The crypto platform Bitzlato is suspected of laundering funds tied to illicit Russian finance, US authorities arrested its founder
The US Treasury Department and Department of Justice have accused the founder and executive of the crypto exchange Bitzlato – Anatoly Legkodymov, a Russian national. Today, he is scheduled to be arraigned in the U.S. District Court for the Southern District of Florida.
The Hong Kong-based platform Bitzlato has been also disrupted by authorities, while the case is being investigated. It is alleged that the crypto exchange processed over $700 million worth of illicit funds, including millions in ransomware proceeds. This money laundering activity was tied to Russia.
The Treasury’s Financial Crimes Enforcement Network (FinCEN) formally labelled the company a “primary money laundering concern,” which typically means cutting a business off the global financial system.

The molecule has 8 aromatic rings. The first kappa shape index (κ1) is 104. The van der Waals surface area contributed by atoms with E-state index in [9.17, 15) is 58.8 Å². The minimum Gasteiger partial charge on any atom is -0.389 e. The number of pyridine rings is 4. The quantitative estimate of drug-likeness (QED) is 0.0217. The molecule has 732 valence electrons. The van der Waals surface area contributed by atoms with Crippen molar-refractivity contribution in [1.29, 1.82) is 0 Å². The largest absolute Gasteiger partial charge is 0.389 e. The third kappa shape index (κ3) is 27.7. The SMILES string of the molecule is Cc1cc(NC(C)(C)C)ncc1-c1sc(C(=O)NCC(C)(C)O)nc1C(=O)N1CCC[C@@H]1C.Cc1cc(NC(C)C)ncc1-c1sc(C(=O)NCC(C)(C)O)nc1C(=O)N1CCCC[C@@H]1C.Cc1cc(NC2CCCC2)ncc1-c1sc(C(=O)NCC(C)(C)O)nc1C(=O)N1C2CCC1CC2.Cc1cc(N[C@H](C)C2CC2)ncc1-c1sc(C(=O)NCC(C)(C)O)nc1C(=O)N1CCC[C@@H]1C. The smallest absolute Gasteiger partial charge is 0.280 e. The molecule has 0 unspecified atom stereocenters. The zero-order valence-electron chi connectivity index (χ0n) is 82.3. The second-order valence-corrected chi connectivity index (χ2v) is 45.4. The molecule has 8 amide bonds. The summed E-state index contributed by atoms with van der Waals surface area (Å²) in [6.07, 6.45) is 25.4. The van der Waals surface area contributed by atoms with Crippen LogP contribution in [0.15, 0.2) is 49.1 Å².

According to court documents, Bitzlato required minimal identification from its users, the registration needed “neither selfies nor passports.” As a result of deficient KYC procedures, the crypto exchange allegedly became a haven for criminal proceeds.
Bitzlato’s connection to Hydra
Bitzlato’s largest counterparty in crypto transactions was the Hydra Market darknet. This anonymous, illicit online marketplace is used for trading drugs, stolen financial information, fraudulent ID documents, and providing money laundering services.
Hydra Market users exchanged more than $700 million in cryptocurrency with Bitzlato, both directly and via intermediaries, until Hydra Market was shut by U.S. and German law enforcement in April 2022. Besides that, Bitzlato allegedly received over $15 million in ransomware proceeds.
Furthermore, the complaint states that Legkodymov and Bitzlato’s other managers were aware that numerous Bitzlato accounts were trading under fake identities and used for criminal activity. The proofs can be found in the exchange’s internal chat system.
Although Bitzlato claimed not to accept users from the US, its customer service representatives repeatedly advised users that they could transfer funds from U.S. financial institutions. Moreover, FinCEN claimed the company played a key role in handling illicit transactions for ransomware actors in Russia, including those connected to the Russian government.